23: Knows the difference between Glenfiddich and Glenda Jackson (you can’t beat a glass of Glenda at the weekend)

24: Never kisses and tells (kiss my wife sometimes but keep quiet about it)

25: Cooks an omelette to die for (cooks one that will do)

26: Can prepare a one-match bonfire (never been called on to do that)

27: Seeks out his hostess at a party (what is a hostess and what sort of a party is that?)

28: Knows when to use an emoki (doesn’t even know what one of those is)

29: Would never own a Chihuahua (or any other dog)

30: Has read Pride and Prejudice (does Mansfield Park count?)

31: Can tie his own bow tie (don’t own one of those)

32: Would not go to Puerto Rico (would go there tomorrow if you gave me a ticket)

33: Knows the difference between a rook and a crow (those are both birds, aren’t they?)

34: Sandals? No. Never (always when the sun shines and sometimes when it doesn’t)

35: Wears a rose, not a carnation (never wears either, prefer Levis)

36: Sweats flies and rescues spiders (do you mean swats? If so, yes)

37: Demonstrates that making love is neither a race nor a competition (damn, so now someone tells me)

38: Never blow dries his hair (hot air sometimes leaves my head, but is never directed at it)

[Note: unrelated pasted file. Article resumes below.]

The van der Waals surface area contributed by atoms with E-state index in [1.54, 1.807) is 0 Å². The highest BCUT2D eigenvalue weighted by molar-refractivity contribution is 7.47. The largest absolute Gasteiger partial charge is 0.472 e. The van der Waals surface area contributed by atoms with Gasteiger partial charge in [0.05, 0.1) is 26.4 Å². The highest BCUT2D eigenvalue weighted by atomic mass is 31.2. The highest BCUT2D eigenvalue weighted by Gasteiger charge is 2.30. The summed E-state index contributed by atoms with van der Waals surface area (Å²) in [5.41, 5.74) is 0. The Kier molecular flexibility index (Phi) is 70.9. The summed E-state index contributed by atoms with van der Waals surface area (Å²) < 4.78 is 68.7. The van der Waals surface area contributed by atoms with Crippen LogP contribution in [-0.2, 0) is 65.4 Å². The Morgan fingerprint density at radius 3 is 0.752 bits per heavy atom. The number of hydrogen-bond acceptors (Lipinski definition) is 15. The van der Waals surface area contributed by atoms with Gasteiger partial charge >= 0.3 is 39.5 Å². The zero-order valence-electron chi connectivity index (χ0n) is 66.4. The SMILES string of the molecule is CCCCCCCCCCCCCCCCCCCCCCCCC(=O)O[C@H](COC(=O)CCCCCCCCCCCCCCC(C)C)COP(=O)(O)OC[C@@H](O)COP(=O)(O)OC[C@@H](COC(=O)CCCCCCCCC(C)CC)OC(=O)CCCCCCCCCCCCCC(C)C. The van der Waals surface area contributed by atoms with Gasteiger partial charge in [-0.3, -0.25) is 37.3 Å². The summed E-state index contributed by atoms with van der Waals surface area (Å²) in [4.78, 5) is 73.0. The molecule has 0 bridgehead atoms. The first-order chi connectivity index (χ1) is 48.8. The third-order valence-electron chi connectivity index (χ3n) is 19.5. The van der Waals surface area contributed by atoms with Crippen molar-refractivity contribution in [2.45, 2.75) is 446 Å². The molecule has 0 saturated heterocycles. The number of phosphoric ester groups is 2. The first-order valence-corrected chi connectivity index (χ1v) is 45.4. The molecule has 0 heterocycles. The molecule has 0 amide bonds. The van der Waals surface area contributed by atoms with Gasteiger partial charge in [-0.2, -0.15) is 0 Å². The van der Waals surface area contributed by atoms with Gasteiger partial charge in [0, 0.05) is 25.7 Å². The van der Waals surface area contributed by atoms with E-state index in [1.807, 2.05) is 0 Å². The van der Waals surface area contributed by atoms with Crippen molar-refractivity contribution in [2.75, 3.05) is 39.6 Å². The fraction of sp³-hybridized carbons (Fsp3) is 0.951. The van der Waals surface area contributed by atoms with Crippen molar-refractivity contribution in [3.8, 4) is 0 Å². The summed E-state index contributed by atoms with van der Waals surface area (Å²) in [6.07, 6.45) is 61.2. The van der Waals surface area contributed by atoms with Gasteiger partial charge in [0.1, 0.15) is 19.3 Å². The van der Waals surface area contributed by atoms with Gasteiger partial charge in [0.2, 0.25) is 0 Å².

39: Knows that there is always an exception to a rule (bloody hell, wish I’d read that one first)

So, no I guess I am not. Well not that sort of gentleman, thank heavens.

No credit to Osborne on this matter…

THE things I do in the name of this blog. Just now George Osborne was filling the screen of my laptop, up close and scary. Well it is nearly Halloween.

I wanted to hear again what the Chancellor had said on the BBC news last night to the BBC’s new political editor, Laura Kuenssberg (who is proving to be a great appointment).

Osborne was being interviewed in the wake of the peers voting to delay tax credit cuts in order to protect those who would lose out.

What the Chancellor said, in precis, was that the people of Britain had voted for the Government in May and expected to see such policies pushed through.

There are a couple of problems with this. Yes, the Conservatives won the election fair and square. But a slim majority does not make you the voice of Britain. I’m fairly confident that voters did not go the ballot boxes in May thinking: ‘If there’s one thing I want to see from this election it is poor working people being clobbered.’

Less than two-thirds of the electorate bothered to vote at all – and shame on those who stayed away. Those who did put a cross next to the Tories did so for different reasons.

Simple reason: they preferred the Tories.

Muddied reason: they didn’t much like the Tories but thought Ed Miliband was a bit too, well, odd to get their vote – and anyway they trusted Labour even less than they trusted the Tories. And vote Lib-Dem? Oh do come off it.

Whatever the motivation, no one voted for cuts in tax credits because that wasn’t on the manifesto. Not only that, but David Cameron and his ally Michael Gove went on record as saying such cuts wouldn’t happen. So for Osborne to claim that he is only doing what the people of Britain want is stretching credibility bubble-gum thin. And that sticky bubble has just popped all over his face.